Christian Purslow said England and European football heavyweights should take a stand following the use of a military-grade nerve toxin to target an ex-Russian spy in the city of Salisbury.

In a letter to The Times, the 54-year-old said a boycott would diminish the standing of Russian President Vladimir Putin widely accused of ordering the hit on Sergei Skripal and his daughter.

Purslow left his post at Chelsea last year.

Putin smoozes with the legends of world football

“If Europe’s three leading football nations whom bookmakers expect to be at least semi-finalists in the World Cup — Germany, France and Spain — were to decide that an unprovoked nerve agent attack by Russia on a Nato ally merited joining England in a boycott, it would destroy the credibility and attraction of the tournament and hurt Putin’s popularity more than any economic or diplomatic sanction,” Purslow wrote.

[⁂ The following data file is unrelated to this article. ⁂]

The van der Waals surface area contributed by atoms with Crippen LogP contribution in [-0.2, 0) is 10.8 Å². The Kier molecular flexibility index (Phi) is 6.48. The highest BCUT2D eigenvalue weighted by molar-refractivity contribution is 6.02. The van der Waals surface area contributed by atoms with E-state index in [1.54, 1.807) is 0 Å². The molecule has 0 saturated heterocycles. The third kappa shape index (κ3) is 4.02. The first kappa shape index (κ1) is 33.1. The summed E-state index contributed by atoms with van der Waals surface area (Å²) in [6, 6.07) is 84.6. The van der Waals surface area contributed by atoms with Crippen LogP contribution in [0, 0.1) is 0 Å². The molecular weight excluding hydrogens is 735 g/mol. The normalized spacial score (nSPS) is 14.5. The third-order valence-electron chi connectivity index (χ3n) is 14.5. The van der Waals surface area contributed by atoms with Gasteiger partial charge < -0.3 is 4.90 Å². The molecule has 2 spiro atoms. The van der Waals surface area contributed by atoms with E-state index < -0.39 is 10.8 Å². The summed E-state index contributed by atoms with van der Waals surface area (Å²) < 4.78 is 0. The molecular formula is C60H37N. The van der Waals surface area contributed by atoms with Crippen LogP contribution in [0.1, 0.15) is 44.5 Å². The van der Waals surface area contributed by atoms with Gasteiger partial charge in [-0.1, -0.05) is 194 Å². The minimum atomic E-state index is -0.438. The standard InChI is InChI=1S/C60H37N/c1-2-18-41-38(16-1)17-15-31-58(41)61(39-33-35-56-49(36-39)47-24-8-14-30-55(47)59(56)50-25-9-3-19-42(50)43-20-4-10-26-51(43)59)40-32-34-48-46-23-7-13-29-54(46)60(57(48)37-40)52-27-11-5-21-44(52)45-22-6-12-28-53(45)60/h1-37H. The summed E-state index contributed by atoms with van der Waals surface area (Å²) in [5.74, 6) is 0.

“Our government could not target a measure that would be better guaranteed to make clear to the Russian people what their leader is up to and what right-thinking citizens of the world feel about it.”

Putin extended his control of Russia for another six years after winning more than 75% of the vote in  Sunday's presidential election.

Meanwhile The Sun is reported that diplomatic tensions could spill over into the stands with Russian Ultras making threats against English fans on social media.

The British Foreign Office has issued a warning to its citizens travelling to Russia.

“Due to heightened political tensions between the UK and Russia, you should be aware of the possibility of anti-British sentiment or harassment at this time," the updated travel advisory said.

“You’re advised to remain vigilant, avoid any protests or demonstrations and avoid commenting publicly on political developments.